Urban development in Colorado is having a drastic impact on wild ornate box turtles in the area. In this article, the Northern Colorado Herpetological Society, a Zen Reptile Relief partner, provides insight into this issue.
Many states have regulations that allow for the capture and captive care of reptiles, including Colorado, home to the Northern Colorado Herpetological Society (NCHS). While it may be legal to collect a certain number of wild animals for captivity, is it ethical?
From the perspective of the NCHS, the answer depends on the specific situation, species, and other care capacity factors. In general, a wild animal that is healthy enough to have an acceptable quality of life in the wild should stay in the wild.
The ornate box turtle
The ornate box turtle is one species the NCHS works to protect locally by promoting the importance of keeping them in the wild. Due to their charming features, small size, and easy requirements for care, these terrestrial turtles are often taken in as pets.
Their numbers are drastically declining in the front range of the Rocky Mountains, primarily due to urban development. Ornate box turtles live their entire adult lives, a 20 to 30-year lifespan, in a limited range of approximately six football fields of square footage. Ornate box turtles make their homes in prairie environments that are also ideal for housing developments in Colorado.
Over the past few years, NCHS has seen an exponential increase in calls from people who found a lost turtle pet in their neighborhoods. In most situations, the turtle is wild and has called that area home for more years than the housing development existed. When this happens, it leads to tough decision-making. Should this animal be released into the housing development no longer an ideal habitat? Should it be relocated? Should it be adopted as a pet to serve the animal’s quality of life best?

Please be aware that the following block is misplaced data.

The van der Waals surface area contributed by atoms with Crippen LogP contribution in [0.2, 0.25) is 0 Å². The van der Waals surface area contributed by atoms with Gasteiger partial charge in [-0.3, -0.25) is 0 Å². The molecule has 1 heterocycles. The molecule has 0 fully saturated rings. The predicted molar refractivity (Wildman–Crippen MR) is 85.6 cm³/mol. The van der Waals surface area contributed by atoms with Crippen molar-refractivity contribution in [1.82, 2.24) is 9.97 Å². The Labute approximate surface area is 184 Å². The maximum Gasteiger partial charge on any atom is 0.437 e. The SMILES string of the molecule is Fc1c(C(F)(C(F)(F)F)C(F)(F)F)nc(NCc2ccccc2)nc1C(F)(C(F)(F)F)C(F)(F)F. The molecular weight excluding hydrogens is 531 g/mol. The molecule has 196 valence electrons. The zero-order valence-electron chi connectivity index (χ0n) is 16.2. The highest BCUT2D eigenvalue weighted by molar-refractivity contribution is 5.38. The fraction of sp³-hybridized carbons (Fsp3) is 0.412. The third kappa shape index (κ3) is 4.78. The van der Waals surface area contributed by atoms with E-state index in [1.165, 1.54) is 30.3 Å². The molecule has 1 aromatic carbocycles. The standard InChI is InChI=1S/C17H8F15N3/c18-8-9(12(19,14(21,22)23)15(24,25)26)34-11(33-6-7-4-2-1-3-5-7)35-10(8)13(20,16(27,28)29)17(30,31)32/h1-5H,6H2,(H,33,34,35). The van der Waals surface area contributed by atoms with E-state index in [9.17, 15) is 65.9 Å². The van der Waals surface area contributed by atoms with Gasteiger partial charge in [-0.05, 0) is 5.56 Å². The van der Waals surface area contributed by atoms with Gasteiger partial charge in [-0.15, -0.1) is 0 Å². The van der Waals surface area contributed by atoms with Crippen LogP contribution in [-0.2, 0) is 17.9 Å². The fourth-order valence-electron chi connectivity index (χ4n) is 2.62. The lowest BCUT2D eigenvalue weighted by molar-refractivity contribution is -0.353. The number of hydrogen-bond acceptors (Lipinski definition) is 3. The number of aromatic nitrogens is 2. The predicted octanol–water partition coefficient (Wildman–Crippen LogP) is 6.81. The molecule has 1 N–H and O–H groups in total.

Relocation has shown to be unsuccessful, with studies on the relocation of box turtles demonstrating a trend of higher mortality rates. Sometimes the best scenario for the individual animal is to be adopted out to a captive home, which, unfortunately, can lead to a more significant decline in native populations.
When people find wild turtles and experience their gentle behavior, they may decide to keep the animal as a pet without research or expert advice. Keeping an ornate box turtle captive can also lead to detrimental health effects if specific environmental requirements and dietary needs are not met.
Educational Ambassador Ducky
Ducky, an ornate box turtle that is an educational ambassador for the NCHS, was found at a local nature area with physical deformities indicative of metabolic bone disease. This condition causes insufficient calcium, vitamin D, and the UVB lighting needed to synthesize vitamin D.
Ducky was taken from the wild at an early age and not provided the necessary nutrients for proper shell and bone development. Due to her deformities, she cannot use her hinged plastron to box herself to stay safe from predators in the wild or the elements in the wintertime. She also has beak deformities that interfere with her eating solid foods. Because of deformities, she cannot be released back into the wild. As an educational ambassador, the NCHS brings her to schools and community groups to teach children and adults about Colorado’s native species and the importance of keeping them in the wild and not in captive homes.
Ducky is part a program that educates children and adults on the importance of keeping wild turtles in the wild
The NCHS partners with other organizations, including the Northern Colorado Wildlife Center, to provide support and information for people who have found native species in urban environments and guidance on the best way to keep the animal wild. They also offer support and adoptive resources for animals that cannot be released into the wild due to health defects like Ducky or unsuitable habitats like housing developments or urban settings.